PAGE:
Being a stay at home mom is great, and it’s the perfect fit for me. It’s the only job I ever wanted. But as much as I love being there to protect, mold, and guide my kids all day every day, I really dislike being their servant in bondage sometimes…I have a baby who points and grunts (then cries and yells) to get what she wants and a toddler who’s vocal, yet just as demanding and insistent. Well, maybe not QUITE as demanding. My littlest is a pro at getting her message across (to put it nicely).
And the very moment I finally get to collapse into a chair, there they are again, wanting something, needing something. I’m not sure if I need to ‘die to self’ like my old Bible Study teacher used to say, or just grow a little more in patience and love. Which I feel woefully short on every single day of my life.
My girls are so loving, it astounds me…where does the love go as we age? Why do we not greet our friends with hugs and kisses the way toddlers do? (Never mind the fact that it would be really weird and gross.) I could yell at my girls all day long, but they’ll still want to sit on my lap and smother me with kisses. They don’t hold grudges!
Sometimes I just wish I could be more like my children. And be waited on hand and foot, too. Ha!
Why are we obsessed with silly news stories like bears playing in someone’s backyard pool (played over and over on our news this past week!), but news that our lipstick contains lead (http://www.safecosmetics.org/get-the-facts/regulations/us-laws/lead-in-lipstick/) goes largely unnoticed?
I had never heard of this issue until yesterday, and now I’m just appalled. I am so thankful I’ve never been a big lipstick wearer, because I don’t like the waxy feel of it on my lips. But what about the women who wear it every day for work? Who kiss their children before sending them off to school and when they tuck them into bed at night?
The linked article says:
“It took nearly two years, pressure from consumers and a letter from three U.S. Senators, but in 2009 the FDA released a follow-up study that found lead in all samples of lipstick tested, at levels ranging from 0.09 to 3.06 ppm – levels four times higher than those found in the Campaign study. The FDA found the highest lead levels in lipsticks made by three manufacturers: Procter & Gamble (Cover Girl brand), L’Oreal (L’Oreal, Body Shop and Maybelline brands) and Revlon.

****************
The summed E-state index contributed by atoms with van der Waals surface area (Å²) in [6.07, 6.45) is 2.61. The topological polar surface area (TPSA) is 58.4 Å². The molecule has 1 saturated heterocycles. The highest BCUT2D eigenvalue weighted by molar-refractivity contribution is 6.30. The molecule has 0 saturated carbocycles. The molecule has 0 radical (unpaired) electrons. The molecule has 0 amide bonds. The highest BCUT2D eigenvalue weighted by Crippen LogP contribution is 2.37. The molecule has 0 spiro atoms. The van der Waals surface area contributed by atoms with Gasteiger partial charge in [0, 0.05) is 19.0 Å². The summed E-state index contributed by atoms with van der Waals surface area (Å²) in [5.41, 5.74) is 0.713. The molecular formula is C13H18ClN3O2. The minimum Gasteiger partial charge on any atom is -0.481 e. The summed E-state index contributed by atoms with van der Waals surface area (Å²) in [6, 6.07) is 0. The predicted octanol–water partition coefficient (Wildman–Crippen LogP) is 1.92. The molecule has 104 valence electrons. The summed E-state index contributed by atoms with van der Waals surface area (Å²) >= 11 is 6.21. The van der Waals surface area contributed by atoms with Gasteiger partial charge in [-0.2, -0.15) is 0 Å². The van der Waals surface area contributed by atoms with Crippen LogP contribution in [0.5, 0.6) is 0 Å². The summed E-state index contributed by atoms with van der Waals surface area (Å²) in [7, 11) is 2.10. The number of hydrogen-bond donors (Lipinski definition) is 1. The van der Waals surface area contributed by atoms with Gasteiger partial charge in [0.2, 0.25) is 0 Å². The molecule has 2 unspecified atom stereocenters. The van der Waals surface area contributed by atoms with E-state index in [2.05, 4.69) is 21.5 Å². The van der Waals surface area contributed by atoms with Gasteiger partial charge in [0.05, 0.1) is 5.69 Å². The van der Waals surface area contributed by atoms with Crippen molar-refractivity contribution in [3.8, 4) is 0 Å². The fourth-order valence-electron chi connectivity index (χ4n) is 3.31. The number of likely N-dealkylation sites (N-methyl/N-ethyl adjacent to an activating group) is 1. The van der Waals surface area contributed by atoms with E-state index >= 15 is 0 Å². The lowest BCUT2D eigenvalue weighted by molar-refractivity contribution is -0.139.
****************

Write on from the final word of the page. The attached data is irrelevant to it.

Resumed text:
So far, the FDA has failed to take action to protect consumers.
An expanded FDA study in 2010 found lead in 400 lipsticks at levels up to 7.19 ppm.”
We should be rallying for safer cosmetics, outraged that companies would do this to us. Where is the news coverage, and why do we have to get angry before the FDA will do its job?
The other day, I was seriously suffering from extreme hunger… I had just gone through an oral surgery and everything I tried to eat hurt my mouth. You’ve all probably heard the phrase, “I’m sorry for what I said when I was hungry” and it is so true! Hunger really does have an effect on us. It’s been shown that people on diets are grumpier and more irritable. I tend to be somewhat grumpy and irritable on a good day, so I, if anyone, should stay fueled up! Ha!
Sadly, on this particular day, I was not fueled. It was mid afternoon, and I felt like my stomach was eating itself. I was busy tying up some gift packages with ribbon, when my little daughter comes up to the kitchen counter, interested in my activity. She reached up, enticed by a roll of bright green ribbon. And she promptly dropped it. It rolled across the floor, unwinding itself at warp speed.
I snapped, “Why did you do that?!? Don’t TOUCH!” and I immediately felt foolish. It was just a spool of ribbon! And she’s just a curious toddler!
But my sweet girl said, “It’s okay, Mommy. I can roll it! I can roll it back up!”.
Luckily, my pride got in the way for no more than a second. I apologized. My precious girl questioned why, and I replied, “Because Mommy shouldn’t have yelled at you. That wasn’t nice.”. And she reassured me, “It’s okay, Mommy. It’s okay when we say sorry to ‘each-udders’ that we love.” Then she paused a moment before continuing, “I’m sorry I touched the ribbon. I love you.” as she carefully rewound it onto the spool.
We are supposed to set examples for our children, but sometimes, they set the example for us.
Have your children ever put you to shame?